Rediscovering My Long-Lost Love for the Lake
May 19, 2017
A “Lake Erie Like a Local” story by Aaron Smith. A version of this blog post originally appeared at https://skinnysmith.wordpress.com/. Follow Aaron on Twitter @SkinnySmitty.
Growing up in Fremont, Ohio – 20 minutes from Lake Erie – my summers were consumed by the shores and islands: stalking the west basin reefs for walleye, perch and smallmouth bass on my grandpa's Starcraft; and later, when my family got its own boat, tooling around our dock at Harbor Park Marina, and spending weeks at a time exploring the nooks and crannies of South Bass and Kelleys Islands (having a teacher for a dad definitely had its summer benefits). Some of my favorite snapshots in time include wasting quarters at the old downtown Put-in-Bay video arcade and getting lost on my bike cruising the back roads that criss-cross Kelleys Island.
Unfortunately, as I entered my high school years, weekends on the north coast gradually made way for faraway baseball tournaments. Weekday fishing trips were supplanted by part-time jobs. By the time I left for Kent State University in the fall of 1994, my childhood love affair with Lake Erie was nothing more than a series of dim memories – memories that retreated further into my subconscious as I delved further into full-time adulthood.
Then, in the cash-strapped summer of 2007, my wife and I decided to save a few bucks and enjoy a pseudo-staycation based at my parents' house in Fremont. With no real agenda, we hopped into the ol' Honda Accord, rolled down the windows, and headed north on State Route 53, deciding on the fly to visit Marblehead Lighthouse. After wandering the grounds and taking a few clichéd photos, we made our way past the lighthouse down to the shoreline, where we gazed mindlessly across the lake, listening to the rhythm of the waves lapping against the rocks. We may have stood there for five minutes, maybe an hour.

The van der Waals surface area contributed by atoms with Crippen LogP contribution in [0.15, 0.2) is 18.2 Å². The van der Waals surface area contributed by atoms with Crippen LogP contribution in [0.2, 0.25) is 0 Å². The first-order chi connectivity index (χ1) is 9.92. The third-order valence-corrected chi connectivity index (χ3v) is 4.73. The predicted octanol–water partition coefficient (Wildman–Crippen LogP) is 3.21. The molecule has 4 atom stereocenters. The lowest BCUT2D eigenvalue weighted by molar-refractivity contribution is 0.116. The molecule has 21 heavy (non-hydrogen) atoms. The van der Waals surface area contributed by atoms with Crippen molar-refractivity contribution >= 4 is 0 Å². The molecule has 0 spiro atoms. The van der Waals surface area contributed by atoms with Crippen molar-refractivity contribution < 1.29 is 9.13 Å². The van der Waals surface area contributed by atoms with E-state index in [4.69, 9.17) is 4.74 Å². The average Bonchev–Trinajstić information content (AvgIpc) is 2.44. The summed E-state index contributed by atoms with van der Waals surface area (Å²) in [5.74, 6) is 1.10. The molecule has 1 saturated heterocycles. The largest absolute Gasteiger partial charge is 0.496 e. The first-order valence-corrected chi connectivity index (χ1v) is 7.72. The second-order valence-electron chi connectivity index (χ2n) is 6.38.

And, in those brief absent-minded moments, I fell in love with Lake Erie all over again.
We dedicated the rest of our week to traversing from one lakeside locale to the next: lunch and dinner in downtown Port Clinton; a cookout at Crane Creek State Park; a visit to Put-in-Bay, complete with Frosty's pizza and Heineman's wine; and purpose-free day-tripping from Oak Harbor to Huron.
It was, and remains, one of my most memorable vacations - because it fully renewed my passion for the lake.
In the decade since (though I now live in Summit County, Ohio) the lake has once again become an integral part of my family's life: long weekends relaxing and biking on Put-in-Bay (with a home base at the Ahoy Inn); annual family trips to Kelleys Island Venture Resort; winter getaways at Sawmill Creek Resort; and evening excursions to the beaches and landings near my in-laws in Westlake. Our most recent vacation was a multi-family trip to the South Beach Resort in Marblehead where I introduced my then-five-year-old daughter to catfish and kayaking.
The allure of the lake is actually quite simple. Regardless of the ultimate endpoint, Lake Erie's shores and islands offer an escape that is absolute and pure. For us, it begins when we cross the Edison Bridge over Sandusky Bay. At that moment, all the stresses and stagnation of the “real world” melt away…completely. That first glimpse across the water presents a whole new perspective on living. On the lake, you never need an itinerary. You're free to just…be.
It's impossible to spend a day watching the boats, staring at the waves and listening to the calls of the seagulls, and not come away feeling refreshed and invigorated, even if only for a little while. Even now, as I write this, while looking out my window at the budding trees and chirping birds, I can't help but feel a renewed sense of relaxed anticipation. Not because I have any special affinity for spring rains and pollen…but because I know another season of #LakeErieLove is right around the corner.
I can practically hear Miller Ferry's horn beckoning me.
Ohio's Lake Erie Shores & Islands
One of the Midwest’s hottest vacation spots, the region between Toledo and Cleveland provides an eclectic mix of historically significant sites, family-fun amusements, gorgeous scenery, and outdoor recreation.